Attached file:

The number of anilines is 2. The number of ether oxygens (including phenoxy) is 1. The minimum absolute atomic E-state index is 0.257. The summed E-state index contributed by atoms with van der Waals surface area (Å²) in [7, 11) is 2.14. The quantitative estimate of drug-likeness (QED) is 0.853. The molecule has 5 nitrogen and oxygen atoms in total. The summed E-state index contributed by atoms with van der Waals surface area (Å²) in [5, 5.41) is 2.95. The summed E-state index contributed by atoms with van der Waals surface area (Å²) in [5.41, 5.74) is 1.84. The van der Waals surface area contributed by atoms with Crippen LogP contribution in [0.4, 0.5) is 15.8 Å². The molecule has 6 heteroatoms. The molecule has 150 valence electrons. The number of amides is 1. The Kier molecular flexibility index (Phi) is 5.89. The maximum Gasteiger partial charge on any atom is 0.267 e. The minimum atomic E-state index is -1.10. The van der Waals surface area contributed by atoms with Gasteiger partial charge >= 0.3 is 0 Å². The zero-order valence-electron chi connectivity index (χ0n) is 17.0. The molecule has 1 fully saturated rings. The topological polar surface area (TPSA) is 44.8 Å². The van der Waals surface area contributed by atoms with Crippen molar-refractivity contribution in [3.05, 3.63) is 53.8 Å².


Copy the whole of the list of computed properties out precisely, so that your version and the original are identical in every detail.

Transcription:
The number of anilines is 2. The number of ether oxygens (including phenoxy) is 1. The minimum absolute atomic E-state index is 0.257. The summed E-state index contributed by atoms with van der Waals surface area (Å²) in [7, 11) is 2.14. The quantitative estimate of drug-likeness (QED) is 0.853. The molecule has 5 nitrogen and oxygen atoms in total. The summed E-state index contributed by atoms with van der Waals surface area (Å²) in [5, 5.41) is 2.95. The summed E-state index contributed by atoms with van der Waals surface area (Å²) in [5.41, 5.74) is 1.84. The van der Waals surface area contributed by atoms with Crippen LogP contribution in [0.4, 0.5) is 15.8 Å². The molecule has 6 heteroatoms. The molecule has 150 valence electrons. The number of amides is 1. The Kier molecular flexibility index (Phi) is 5.89. The maximum Gasteiger partial charge on any atom is 0.267 e. The minimum atomic E-state index is -1.10. The van der Waals surface area contributed by atoms with Gasteiger partial charge >= 0.3 is 0 Å². The zero-order valence-electron chi connectivity index (χ0n) is 17.0. The molecule has 1 fully saturated rings. The topological polar surface area (TPSA) is 44.8 Å². The van der Waals surface area contributed by atoms with Crippen molar-refractivity contribution in [3.05, 3.63) is 53.8 Å².